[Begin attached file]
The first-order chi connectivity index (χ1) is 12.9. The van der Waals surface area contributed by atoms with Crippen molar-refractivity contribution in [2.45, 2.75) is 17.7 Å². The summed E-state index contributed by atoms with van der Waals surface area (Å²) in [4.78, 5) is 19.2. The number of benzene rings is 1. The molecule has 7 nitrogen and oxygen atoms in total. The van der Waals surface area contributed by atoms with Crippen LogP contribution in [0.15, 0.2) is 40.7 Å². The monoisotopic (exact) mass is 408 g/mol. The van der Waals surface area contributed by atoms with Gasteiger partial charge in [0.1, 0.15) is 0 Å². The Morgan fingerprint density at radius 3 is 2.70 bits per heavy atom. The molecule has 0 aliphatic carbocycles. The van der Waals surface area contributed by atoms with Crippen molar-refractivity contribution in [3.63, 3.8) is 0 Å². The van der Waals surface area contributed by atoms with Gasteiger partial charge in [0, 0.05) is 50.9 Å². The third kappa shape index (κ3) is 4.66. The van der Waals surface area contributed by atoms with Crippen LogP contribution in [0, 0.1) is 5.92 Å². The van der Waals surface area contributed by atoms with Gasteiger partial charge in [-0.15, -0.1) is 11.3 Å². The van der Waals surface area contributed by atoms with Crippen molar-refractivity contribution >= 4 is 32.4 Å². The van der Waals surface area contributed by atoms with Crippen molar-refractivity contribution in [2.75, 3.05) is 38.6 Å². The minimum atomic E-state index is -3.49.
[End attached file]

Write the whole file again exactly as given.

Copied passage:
The first-order chi connectivity index (χ1) is 12.9. The van der Waals surface area contributed by atoms with Crippen molar-refractivity contribution in [2.45, 2.75) is 17.7 Å². The summed E-state index contributed by atoms with van der Waals surface area (Å²) in [4.78, 5) is 19.2. The number of benzene rings is 1. The molecule has 7 nitrogen and oxygen atoms in total. The van der Waals surface area contributed by atoms with Crippen LogP contribution in [0.15, 0.2) is 40.7 Å². The monoisotopic (exact) mass is 408 g/mol. The van der Waals surface area contributed by atoms with Gasteiger partial charge in [0.1, 0.15) is 0 Å². The Morgan fingerprint density at radius 3 is 2.70 bits per heavy atom. The molecule has 0 aliphatic carbocycles. The van der Waals surface area contributed by atoms with Crippen molar-refractivity contribution in [3.63, 3.8) is 0 Å². The van der Waals surface area contributed by atoms with Gasteiger partial charge in [0, 0.05) is 50.9 Å². The third kappa shape index (κ3) is 4.66. The van der Waals surface area contributed by atoms with Crippen LogP contribution in [0, 0.1) is 5.92 Å². The van der Waals surface area contributed by atoms with Gasteiger partial charge in [-0.15, -0.1) is 11.3 Å². The van der Waals surface area contributed by atoms with Crippen molar-refractivity contribution >= 4 is 32.4 Å². The van der Waals surface area contributed by atoms with Crippen molar-refractivity contribution in [2.75, 3.05) is 38.6 Å². The minimum atomic E-state index is -3.49.